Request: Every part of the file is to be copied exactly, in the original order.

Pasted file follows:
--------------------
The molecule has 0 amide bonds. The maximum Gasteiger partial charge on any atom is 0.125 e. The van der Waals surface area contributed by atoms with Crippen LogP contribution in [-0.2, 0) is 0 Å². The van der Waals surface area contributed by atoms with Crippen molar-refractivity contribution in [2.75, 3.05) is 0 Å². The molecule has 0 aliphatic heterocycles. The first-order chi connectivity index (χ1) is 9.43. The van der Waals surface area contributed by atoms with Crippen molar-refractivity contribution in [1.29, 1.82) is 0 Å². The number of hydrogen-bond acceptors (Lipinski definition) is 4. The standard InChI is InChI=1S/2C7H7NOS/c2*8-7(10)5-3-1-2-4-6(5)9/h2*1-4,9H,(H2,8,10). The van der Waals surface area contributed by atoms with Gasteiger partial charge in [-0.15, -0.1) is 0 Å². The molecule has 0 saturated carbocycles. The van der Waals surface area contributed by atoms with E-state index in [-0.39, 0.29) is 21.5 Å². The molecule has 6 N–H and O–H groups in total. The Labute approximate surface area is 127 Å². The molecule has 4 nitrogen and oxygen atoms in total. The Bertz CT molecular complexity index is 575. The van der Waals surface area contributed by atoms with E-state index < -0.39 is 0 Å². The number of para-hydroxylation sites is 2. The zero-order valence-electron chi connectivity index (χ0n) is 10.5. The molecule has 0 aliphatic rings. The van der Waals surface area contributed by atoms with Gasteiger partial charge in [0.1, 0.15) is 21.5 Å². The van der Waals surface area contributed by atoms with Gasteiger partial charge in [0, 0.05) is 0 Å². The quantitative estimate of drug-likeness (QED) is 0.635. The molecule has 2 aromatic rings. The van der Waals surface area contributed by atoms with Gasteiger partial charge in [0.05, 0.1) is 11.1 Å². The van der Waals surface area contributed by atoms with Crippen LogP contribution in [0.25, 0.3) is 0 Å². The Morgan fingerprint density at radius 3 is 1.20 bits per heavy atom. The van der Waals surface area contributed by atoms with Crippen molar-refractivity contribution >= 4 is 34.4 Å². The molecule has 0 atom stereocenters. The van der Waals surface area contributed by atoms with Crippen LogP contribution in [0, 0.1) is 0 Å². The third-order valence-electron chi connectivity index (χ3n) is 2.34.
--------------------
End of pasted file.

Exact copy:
The molecule has 0 amide bonds. The maximum Gasteiger partial charge on any atom is 0.125 e. The van der Waals surface area contributed by atoms with Crippen LogP contribution in [-0.2, 0) is 0 Å². The van der Waals surface area contributed by atoms with Crippen molar-refractivity contribution in [2.75, 3.05) is 0 Å². The molecule has 0 aliphatic heterocycles. The first-order chi connectivity index (χ1) is 9.43. The van der Waals surface area contributed by atoms with Crippen molar-refractivity contribution in [1.29, 1.82) is 0 Å². The number of hydrogen-bond acceptors (Lipinski definition) is 4. The standard InChI is InChI=1S/2C7H7NOS/c2*8-7(10)5-3-1-2-4-6(5)9/h2*1-4,9H,(H2,8,10). The van der Waals surface area contributed by atoms with Gasteiger partial charge in [-0.15, -0.1) is 0 Å². The molecule has 0 saturated carbocycles. The van der Waals surface area contributed by atoms with E-state index in [-0.39, 0.29) is 21.5 Å². The molecule has 6 N–H and O–H groups in total. The Labute approximate surface area is 127 Å². The molecule has 4 nitrogen and oxygen atoms in total. The Bertz CT molecular complexity index is 575. The van der Waals surface area contributed by atoms with E-state index < -0.39 is 0 Å². The number of para-hydroxylation sites is 2. The zero-order valence-electron chi connectivity index (χ0n) is 10.5. The molecule has 0 aliphatic rings. The van der Waals surface area contributed by atoms with Gasteiger partial charge in [0.1, 0.15) is 21.5 Å². The van der Waals surface area contributed by atoms with Gasteiger partial charge in [0, 0.05) is 0 Å². The quantitative estimate of drug-likeness (QED) is 0.635. The molecule has 2 aromatic rings. The van der Waals surface area contributed by atoms with Gasteiger partial charge in [0.05, 0.1) is 11.1 Å². The van der Waals surface area contributed by atoms with Crippen LogP contribution in [0.25, 0.3) is 0 Å². The Morgan fingerprint density at radius 3 is 1.20 bits per heavy atom. The van der Waals surface area contributed by atoms with Crippen molar-refractivity contribution >= 4 is 34.4 Å². The molecule has 0 atom stereocenters. The van der Waals surface area contributed by atoms with Crippen LogP contribution in [0, 0.1) is 0 Å². The third-order valence-electron chi connectivity index (χ3n) is 2.34.